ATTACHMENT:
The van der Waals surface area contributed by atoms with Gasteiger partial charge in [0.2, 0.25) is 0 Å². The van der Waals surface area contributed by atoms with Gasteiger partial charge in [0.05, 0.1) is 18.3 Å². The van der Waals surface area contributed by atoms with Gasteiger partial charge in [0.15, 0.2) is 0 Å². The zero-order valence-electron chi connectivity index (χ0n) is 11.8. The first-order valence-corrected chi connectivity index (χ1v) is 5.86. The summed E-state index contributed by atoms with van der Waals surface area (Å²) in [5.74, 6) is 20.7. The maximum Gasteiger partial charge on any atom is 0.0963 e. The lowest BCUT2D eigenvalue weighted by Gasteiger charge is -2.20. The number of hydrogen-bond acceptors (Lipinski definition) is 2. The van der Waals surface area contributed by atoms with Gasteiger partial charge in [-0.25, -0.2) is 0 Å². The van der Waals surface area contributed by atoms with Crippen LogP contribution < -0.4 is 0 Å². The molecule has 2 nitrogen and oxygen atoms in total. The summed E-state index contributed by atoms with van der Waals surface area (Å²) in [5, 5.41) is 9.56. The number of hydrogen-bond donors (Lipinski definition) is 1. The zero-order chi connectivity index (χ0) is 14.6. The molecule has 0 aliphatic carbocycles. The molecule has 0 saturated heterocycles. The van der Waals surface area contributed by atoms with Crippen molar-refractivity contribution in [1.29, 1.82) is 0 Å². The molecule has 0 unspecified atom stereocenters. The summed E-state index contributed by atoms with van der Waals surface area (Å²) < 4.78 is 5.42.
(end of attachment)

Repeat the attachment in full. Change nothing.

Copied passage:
The van der Waals surface area contributed by atoms with Gasteiger partial charge in [0.2, 0.25) is 0 Å². The van der Waals surface area contributed by atoms with Gasteiger partial charge in [0.05, 0.1) is 18.3 Å². The van der Waals surface area contributed by atoms with Gasteiger partial charge in [0.15, 0.2) is 0 Å². The zero-order valence-electron chi connectivity index (χ0n) is 11.8. The first-order valence-corrected chi connectivity index (χ1v) is 5.86. The summed E-state index contributed by atoms with van der Waals surface area (Å²) in [5.74, 6) is 20.7. The maximum Gasteiger partial charge on any atom is 0.0963 e. The lowest BCUT2D eigenvalue weighted by Gasteiger charge is -2.20. The number of hydrogen-bond acceptors (Lipinski definition) is 2. The van der Waals surface area contributed by atoms with Gasteiger partial charge in [-0.25, -0.2) is 0 Å². The van der Waals surface area contributed by atoms with Crippen LogP contribution < -0.4 is 0 Å². The molecule has 2 nitrogen and oxygen atoms in total. The summed E-state index contributed by atoms with van der Waals surface area (Å²) in [5, 5.41) is 9.56. The number of hydrogen-bond donors (Lipinski definition) is 1. The zero-order chi connectivity index (χ0) is 14.6. The molecule has 0 aliphatic carbocycles. The molecule has 0 saturated heterocycles. The van der Waals surface area contributed by atoms with Crippen molar-refractivity contribution in [1.29, 1.82) is 0 Å². The molecule has 0 unspecified atom stereocenters. The summed E-state index contributed by atoms with van der Waals surface area (Å²) < 4.78 is 5.42.